And your Workstation setup across devices?

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What work are you most proud of?

Right now, the work I'm most proud of is my work with Margot Community. I have the chance to design, research, and speak for a brand that creates space and opportunity for others to find mentorship and be mentors. We're working on slowly building out our marketplace; but, for now, our beta version is working its magic.


Which Product recently blew your socks off?

I've recently been trying to work my way through Adobe CC and learn all the different platforms. Each and every adobe application is so robust and amazing ā€“ I cannot wait to see where it leads me. Since starting my portrait photography journey, I've been loving Adobe Lightroom. It constantly allows me to flex my creative muscle, and I've learned so many tiny things to enhance my portraits.

Here's some of my work:


What challenges do you face as a Product Designer?

It's so easy to get overwhelmed and lost as a Product Designer, especially as someone who's new to the field. There are so many challenges I face from learning new softwares/ techniques, to networking, and even gaining experience with real clients. But, in all honestly, I think the biggest challenge lives in my own mind. It's the part of me that say's you're not ready, you're too far behind, and you have so much to do. It's the part that tells you not to apply for that position because you're not 100% qualified. Or, that fear that creeps up when you need to take a leap. When these moments happen, I do my best to lean into my mentors, my support system, and try to refocus.


How do you engage with your team to initiate new product ideas and keep up with current projects?

Engaging with my team to initiate new product ideas and keep up with current ideas has been really amazing. At Margot Community we have a weekly design meeting and monthly feedback meetings, which is a safe space to discuss different ideas, engage in different research methods, and keep up with our current projects to decide how we can pivot and move forward. Open communication has been at the heart of all our work together, and it's what continues to make us such a strong team.


What tunes do you listen to whilst designing?

Generally, I love exploring music, but whilst designing, Lo-Fi is my go to, especially Japanese Lo-fi. It keeps me in the zone - cool, calm, collected if you will.


Three suggestions for budding designers?

  1. Connect with others in the community: I know everyone you speak to might say the same thing, but It's true. Networking, cultivating relationships, and being open with others is so important. At this stage in my journey, it's been crucial for me to build my network and explore. It's really opened my mind to see all the different possibilities I never even thought to consider. It doesn't matter whether they are designers who've had a hand in creating the industry today, your peers, others who are early on in their journey, or even individuals in other professions who have nothing to do with design. As a kid, I always looked at different creatives and never thought I'd be among them someday. Today, because of networking and fostering so many connections, I can see that all the people I've looked up to are not so far away, and my dreams feel that much closer.ā€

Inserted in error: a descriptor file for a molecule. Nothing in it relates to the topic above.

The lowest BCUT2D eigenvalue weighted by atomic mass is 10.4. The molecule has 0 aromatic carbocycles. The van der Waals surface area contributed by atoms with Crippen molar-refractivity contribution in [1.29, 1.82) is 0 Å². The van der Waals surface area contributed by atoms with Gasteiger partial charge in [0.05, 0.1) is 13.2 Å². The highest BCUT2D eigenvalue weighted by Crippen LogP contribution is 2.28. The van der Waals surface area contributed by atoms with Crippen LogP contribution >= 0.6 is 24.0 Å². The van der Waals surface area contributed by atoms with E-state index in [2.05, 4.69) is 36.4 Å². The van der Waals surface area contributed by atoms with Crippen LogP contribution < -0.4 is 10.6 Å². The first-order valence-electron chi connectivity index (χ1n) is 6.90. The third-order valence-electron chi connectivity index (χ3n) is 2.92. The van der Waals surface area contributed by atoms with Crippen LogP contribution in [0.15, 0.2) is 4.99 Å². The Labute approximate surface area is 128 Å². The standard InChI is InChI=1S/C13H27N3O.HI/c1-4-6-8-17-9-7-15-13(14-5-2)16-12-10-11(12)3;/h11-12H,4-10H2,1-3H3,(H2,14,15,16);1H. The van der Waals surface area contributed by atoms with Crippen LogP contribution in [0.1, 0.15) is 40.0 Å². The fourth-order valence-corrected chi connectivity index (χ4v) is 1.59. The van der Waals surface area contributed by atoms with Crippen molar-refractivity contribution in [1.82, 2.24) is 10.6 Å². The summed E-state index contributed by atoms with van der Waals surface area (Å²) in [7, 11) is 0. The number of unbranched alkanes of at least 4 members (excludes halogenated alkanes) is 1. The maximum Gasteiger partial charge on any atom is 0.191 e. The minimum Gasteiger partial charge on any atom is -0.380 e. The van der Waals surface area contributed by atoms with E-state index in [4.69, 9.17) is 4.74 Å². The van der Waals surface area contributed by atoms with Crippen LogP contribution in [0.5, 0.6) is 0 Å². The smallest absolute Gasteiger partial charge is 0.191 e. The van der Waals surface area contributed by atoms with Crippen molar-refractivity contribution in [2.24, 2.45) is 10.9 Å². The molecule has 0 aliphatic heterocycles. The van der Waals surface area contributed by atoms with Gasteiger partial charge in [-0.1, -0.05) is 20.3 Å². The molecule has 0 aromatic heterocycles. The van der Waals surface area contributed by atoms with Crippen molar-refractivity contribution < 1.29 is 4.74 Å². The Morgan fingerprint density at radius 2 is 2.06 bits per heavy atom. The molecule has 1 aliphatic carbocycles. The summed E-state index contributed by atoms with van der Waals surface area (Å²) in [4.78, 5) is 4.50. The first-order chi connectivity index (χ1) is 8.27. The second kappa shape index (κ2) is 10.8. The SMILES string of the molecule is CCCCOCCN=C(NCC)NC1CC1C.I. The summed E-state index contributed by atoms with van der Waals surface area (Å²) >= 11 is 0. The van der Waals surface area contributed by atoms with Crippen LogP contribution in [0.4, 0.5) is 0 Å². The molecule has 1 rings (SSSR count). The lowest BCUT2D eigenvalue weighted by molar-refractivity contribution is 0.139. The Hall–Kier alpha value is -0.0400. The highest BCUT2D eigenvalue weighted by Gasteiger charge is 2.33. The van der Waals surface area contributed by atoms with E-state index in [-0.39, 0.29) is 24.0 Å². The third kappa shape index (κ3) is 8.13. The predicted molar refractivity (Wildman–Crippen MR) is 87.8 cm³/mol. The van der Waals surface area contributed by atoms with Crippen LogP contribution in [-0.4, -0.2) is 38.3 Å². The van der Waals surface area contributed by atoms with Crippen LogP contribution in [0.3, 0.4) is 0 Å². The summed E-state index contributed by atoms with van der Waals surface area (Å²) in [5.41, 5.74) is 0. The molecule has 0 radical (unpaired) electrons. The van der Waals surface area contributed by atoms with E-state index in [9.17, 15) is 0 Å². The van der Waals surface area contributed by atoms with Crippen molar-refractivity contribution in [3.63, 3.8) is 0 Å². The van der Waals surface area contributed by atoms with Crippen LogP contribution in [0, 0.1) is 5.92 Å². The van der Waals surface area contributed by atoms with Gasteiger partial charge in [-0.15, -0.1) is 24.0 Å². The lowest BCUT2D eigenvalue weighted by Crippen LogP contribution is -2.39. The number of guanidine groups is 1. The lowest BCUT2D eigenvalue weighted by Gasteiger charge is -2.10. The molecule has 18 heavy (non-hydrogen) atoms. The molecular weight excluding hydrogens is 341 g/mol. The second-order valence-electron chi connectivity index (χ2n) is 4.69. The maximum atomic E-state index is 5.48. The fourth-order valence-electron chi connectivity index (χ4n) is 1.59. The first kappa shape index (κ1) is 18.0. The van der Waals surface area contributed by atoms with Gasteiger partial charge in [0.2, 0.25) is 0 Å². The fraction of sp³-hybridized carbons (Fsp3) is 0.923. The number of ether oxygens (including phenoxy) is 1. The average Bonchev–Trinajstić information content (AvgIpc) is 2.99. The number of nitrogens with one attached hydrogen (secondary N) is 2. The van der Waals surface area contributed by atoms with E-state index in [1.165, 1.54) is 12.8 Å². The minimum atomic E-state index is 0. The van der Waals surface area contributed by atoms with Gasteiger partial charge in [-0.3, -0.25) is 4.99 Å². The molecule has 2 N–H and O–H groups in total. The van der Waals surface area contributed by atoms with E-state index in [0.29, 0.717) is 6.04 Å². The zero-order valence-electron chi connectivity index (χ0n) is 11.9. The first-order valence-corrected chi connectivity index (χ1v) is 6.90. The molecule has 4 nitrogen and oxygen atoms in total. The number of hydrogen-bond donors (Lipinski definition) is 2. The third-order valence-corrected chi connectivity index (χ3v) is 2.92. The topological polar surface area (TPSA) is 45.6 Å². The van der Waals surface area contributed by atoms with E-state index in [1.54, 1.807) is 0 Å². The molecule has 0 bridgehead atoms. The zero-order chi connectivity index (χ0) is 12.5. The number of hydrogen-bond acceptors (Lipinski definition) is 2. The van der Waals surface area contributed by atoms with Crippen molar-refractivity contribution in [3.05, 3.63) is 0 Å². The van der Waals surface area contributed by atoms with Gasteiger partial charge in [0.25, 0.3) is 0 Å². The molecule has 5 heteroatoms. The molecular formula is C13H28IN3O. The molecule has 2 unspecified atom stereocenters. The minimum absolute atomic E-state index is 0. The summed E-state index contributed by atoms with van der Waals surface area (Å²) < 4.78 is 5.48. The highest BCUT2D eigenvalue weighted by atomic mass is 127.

2. Introspection: Take time to understand yourself, your choices, who you want to be and what impact you want to leave. I personally spent a lot of time journaling, trying to document my journey, spending time alone ā€“ essentially just researching myself. When you know yourself, you can trust yourself and cultivate a community and support system that helps you realize all that you can be. It gives you the tools to create each stepping stone of your journey with intention and purpose. When you look back you can see what you've built for yourself and for those that carry on after you. Taking time for introspection continues to be a huge part of my personal journey.ā€
  • Be easy on yourself + make time for balance: This journey is not linear, and there is no one way. There is this idea that we have to constantly chase the hustle, or the next thing, and that we'll be happy once we get there. Then we realize we don't have a chance to catch our breath. It's okay to give yourself some grace, take moments to slow down and recenter yourself. It's about enjoying the process and finding joy in each piece, rather than finding the joy in the next one. I say this as a reminder to myself because I still struggle with this and feeling that I need to decipher where I belong in this creative world immediately. Ā Just know that there is always a chance to try again and learn, but in order to do that, you have to take care of YOU.

Thanks for reading my story!

Edmonton, Canada šŸ‡ØšŸ‡¦

Saakshi Dhingra

Product Designer